- Alpha and Omega as an Old Testament title for God (183; emphasis added).
- The bare phrases “accepting Jesus”, “receiving Jesus”, and “make a decision in the case for Christ” (195, 276, 289-291).
Nonetheless, those are few and far between. The actual evidence Strobel gathers from his interviews is simply spectacular. The interviewees begin with God’s Word as true and continue from there. The external evidence is only used to corroborate Scriptures’ internal evidence. This reviewer would like to note the following items (of many) that he found beneficial.
- Chapter 11 on the medical evidence: The things that our Lord endured leading up to his death are horrific and humbling, terrific and terrifying, loving and loathsome all at once.
- “‘Frankly, I don’t think a typical person could have done it,’ [Alexander Metherell] finally replied. ‘But Jesus knew what was coming, and he was willing to go through it, because this was the only way he could redeem us – by serving as our substitute and paying the death penalty that we deserve because of our rebellion against God. That was his whole mission in coming to earth. … So when you ask what motivated him,’ he concluded, ‘well … I suppose the answer can be summed up in one word – and that would be love’” (218).
- “Theologian Gerald O’Collins put it this way, ‘In a profound sense, Christianity without the resurrection is not simply Christianity without its final chapter. It is not Christianity at all’” (222).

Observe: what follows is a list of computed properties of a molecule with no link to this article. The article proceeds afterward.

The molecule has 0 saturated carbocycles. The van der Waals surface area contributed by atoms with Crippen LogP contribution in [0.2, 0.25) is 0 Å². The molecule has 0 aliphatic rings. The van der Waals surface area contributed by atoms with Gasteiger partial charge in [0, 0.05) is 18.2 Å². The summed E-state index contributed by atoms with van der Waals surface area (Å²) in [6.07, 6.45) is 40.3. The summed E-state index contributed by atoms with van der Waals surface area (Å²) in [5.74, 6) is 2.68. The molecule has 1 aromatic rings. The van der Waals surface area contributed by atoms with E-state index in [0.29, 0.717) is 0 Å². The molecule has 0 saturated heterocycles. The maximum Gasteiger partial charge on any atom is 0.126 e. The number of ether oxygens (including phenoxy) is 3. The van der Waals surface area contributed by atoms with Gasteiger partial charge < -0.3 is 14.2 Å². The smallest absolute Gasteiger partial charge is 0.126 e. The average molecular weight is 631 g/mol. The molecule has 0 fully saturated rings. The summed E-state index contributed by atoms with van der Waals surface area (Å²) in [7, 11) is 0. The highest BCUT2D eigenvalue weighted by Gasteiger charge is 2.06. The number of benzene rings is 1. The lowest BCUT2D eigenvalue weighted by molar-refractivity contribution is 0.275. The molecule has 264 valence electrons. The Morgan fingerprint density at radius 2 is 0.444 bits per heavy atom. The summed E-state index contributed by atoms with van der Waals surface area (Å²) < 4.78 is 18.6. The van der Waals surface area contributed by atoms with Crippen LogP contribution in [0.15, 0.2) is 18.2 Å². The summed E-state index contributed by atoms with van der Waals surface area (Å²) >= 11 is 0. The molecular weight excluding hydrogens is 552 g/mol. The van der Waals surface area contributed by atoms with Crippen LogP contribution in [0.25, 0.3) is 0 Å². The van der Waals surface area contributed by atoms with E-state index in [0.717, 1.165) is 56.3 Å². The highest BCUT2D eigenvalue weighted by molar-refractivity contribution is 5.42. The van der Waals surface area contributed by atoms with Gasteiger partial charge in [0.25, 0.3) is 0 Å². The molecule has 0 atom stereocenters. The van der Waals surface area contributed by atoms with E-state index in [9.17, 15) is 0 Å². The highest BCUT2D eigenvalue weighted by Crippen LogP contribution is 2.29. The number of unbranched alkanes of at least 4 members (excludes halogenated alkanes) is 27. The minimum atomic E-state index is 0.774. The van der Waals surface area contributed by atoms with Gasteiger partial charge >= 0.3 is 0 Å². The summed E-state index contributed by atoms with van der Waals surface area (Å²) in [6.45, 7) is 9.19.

- “However, the apostles were willing to die for something they had seen with their own eyes and touched with their own hands. They were in a unique position not to just believe Jesus rose from the dead but to know for sure. And when you’ve got eleven credible people with no ulterior motives, with nothing to gain and a lot to lose, who all agree they observed something with their own eyes – now you’ve got some difficulty explaining that away” (267).
This book could be an aid for any pastor (or any Christian) to review what they believe. Satan has constantly assaulted our faith by trying to undermine God’s Word, specifically in this case: the record of Jesus, who Jesus is, and the resurrection. This book offers some ways to defend one’s belief with a defense that is grounded in God’s Word. This book also will strengthen one’s belief with a faith that also is grounded in God’s Word.
Even if someone does not find the time to read the entire book (though I would encourage people to find the time), the last chapter has a nice summary of the entire book – all fourteen chapters and thirteen interviews. In the conclusion, Strobel makes his appeal to the reader to examine the evidence themselves. Is the case for Christ strong? Unequivocally yes!
Lee Strobel is a former atheist. He earned a Bachelor of Journalism degree from the University of Missouri (1974), earned a Master of Studies in Law degree from Yale Law School (1979), and was awarded an honorary doctoral degree from Southern Evangelical Seminary (2007). He was a journalist at the Chicago Tribune for 14 years. He has been a teaching pastor at Willow Creek Church. In addition to The Case for Christ, Strobel has written numerous books defending different aspects of Christianity.